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Aging (Albany NY). 2015 Dec;7(12):1171-84.

DNA repair in species with extreme lifespan differences.

Author information

1
Department of Genetics, Albert Einstein College of Medicine, Bronx, NY 10461, USA.
2
InSilico Medicine, Inc., Johns Hopkins University, Baltimore, MD 21218, USA.
3
Division of Genetics, Department of Medicine, Brigham and Women's Hospital, Harvard Medical School, Boston, MA 02115, USA.
4
Department of Biology, University of Rochester, Rochester, NY 14627, USA.

Abstract

Differences in DNA repair capacity have been hypothesized to underlie the great range of maximum lifespans among mammals. However, measurements of individual DNA repair activities in cells and animals have not substantiated such a relationship because utilization of repair pathways among animals--depending on habitats, anatomical characteristics, and life styles--varies greatly between mammalian species. Recent advances in high-throughput genomics, in combination with increased knowledge of the genetic pathways involved in genome maintenance, now enable a comprehensive comparison of DNA repair transcriptomes in animal species with extreme lifespan differences. Here we compare transcriptomes of liver, an organ with high oxidative metabolism and abundant spontaneous DNA damage, from humans, naked mole rats, and mice, with maximum lifespans of ~120, 30, and 3 years, respectively, with a focus on genes involved in DNA repair. The results show that the longer-lived species, human and naked mole rat, share higher expression of DNA repair genes, including core genes in several DNA repair pathways. A more systematic approach of signaling pathway analysis indicates statistically significant upregulation of several DNA repair signaling pathways in human and naked mole rat compared with mouse. The results of this present work indicate, for the first time, that DNA repair is upregulated in a major metabolic organ in long-lived humans and naked mole rats compared with short-lived mice. These results strongly suggest that DNA repair can be considered a genuine longevity assurance system.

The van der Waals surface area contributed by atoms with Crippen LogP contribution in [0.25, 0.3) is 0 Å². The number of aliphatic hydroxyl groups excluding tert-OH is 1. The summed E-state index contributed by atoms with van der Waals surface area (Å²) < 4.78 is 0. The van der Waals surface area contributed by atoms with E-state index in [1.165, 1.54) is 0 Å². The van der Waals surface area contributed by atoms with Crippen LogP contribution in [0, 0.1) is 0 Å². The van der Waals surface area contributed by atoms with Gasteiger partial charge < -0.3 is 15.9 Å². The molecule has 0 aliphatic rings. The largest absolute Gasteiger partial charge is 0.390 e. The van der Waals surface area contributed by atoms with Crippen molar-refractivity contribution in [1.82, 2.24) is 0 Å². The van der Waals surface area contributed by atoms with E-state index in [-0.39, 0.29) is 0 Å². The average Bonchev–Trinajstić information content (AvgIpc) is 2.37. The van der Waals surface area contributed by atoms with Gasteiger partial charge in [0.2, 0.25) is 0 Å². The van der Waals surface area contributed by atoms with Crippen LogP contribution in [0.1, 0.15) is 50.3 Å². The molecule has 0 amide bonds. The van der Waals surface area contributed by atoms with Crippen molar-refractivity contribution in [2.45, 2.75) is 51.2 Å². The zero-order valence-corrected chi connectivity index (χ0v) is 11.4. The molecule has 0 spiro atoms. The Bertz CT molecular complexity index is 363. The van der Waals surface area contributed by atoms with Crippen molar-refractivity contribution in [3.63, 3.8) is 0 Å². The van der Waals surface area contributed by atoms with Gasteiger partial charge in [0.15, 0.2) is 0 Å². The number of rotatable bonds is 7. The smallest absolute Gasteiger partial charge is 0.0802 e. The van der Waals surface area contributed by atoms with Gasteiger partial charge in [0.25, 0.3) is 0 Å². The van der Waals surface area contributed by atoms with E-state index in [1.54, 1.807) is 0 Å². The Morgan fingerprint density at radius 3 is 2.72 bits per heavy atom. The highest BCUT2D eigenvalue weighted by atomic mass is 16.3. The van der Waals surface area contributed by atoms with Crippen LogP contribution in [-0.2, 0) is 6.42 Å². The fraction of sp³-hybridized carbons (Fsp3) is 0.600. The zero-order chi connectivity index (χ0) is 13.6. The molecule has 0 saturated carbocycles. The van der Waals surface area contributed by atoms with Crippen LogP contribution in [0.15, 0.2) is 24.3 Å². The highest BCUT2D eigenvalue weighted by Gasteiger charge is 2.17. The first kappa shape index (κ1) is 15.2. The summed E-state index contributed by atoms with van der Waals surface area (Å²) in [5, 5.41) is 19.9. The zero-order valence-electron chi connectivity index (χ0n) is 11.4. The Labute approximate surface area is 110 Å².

KEYWORDS:

DNA repair; RNA-seq; aging; genome maintenance; longevity; naked mole rat; transcriptome

PMID:
26729707
PMCID:
PMC4712340
DOI:
10.18632/aging.100866
[Indexed for MEDLINE]
Free PMC Article

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